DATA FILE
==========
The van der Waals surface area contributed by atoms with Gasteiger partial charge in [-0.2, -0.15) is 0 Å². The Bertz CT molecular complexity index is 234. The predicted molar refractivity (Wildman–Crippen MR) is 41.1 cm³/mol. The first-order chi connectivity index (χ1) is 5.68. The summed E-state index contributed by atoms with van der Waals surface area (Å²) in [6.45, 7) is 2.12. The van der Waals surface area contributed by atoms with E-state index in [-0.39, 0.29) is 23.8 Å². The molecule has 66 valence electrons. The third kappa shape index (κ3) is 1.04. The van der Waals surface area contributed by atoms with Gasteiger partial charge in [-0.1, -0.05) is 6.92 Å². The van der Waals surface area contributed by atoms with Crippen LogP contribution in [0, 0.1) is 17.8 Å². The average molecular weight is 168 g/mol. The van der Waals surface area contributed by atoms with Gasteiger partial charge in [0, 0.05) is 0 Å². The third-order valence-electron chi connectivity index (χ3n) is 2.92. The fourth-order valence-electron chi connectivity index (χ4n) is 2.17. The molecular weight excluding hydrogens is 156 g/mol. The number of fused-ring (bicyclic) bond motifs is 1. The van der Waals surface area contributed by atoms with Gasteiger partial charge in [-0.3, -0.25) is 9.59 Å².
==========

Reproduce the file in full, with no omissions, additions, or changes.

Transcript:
The van der Waals surface area contributed by atoms with Gasteiger partial charge in [-0.2, -0.15) is 0 Å². The Bertz CT molecular complexity index is 234. The predicted molar refractivity (Wildman–Crippen MR) is 41.1 cm³/mol. The first-order chi connectivity index (χ1) is 5.68. The summed E-state index contributed by atoms with van der Waals surface area (Å²) in [6.45, 7) is 2.12. The van der Waals surface area contributed by atoms with E-state index in [-0.39, 0.29) is 23.8 Å². The molecule has 66 valence electrons. The third kappa shape index (κ3) is 1.04. The van der Waals surface area contributed by atoms with Gasteiger partial charge in [-0.1, -0.05) is 6.92 Å². The van der Waals surface area contributed by atoms with Crippen LogP contribution in [0, 0.1) is 17.8 Å². The average molecular weight is 168 g/mol. The van der Waals surface area contributed by atoms with Gasteiger partial charge in [0, 0.05) is 0 Å². The third-order valence-electron chi connectivity index (χ3n) is 2.92. The fourth-order valence-electron chi connectivity index (χ4n) is 2.17. The molecular weight excluding hydrogens is 156 g/mol. The number of fused-ring (bicyclic) bond motifs is 1. The van der Waals surface area contributed by atoms with Gasteiger partial charge in [-0.3, -0.25) is 9.59 Å².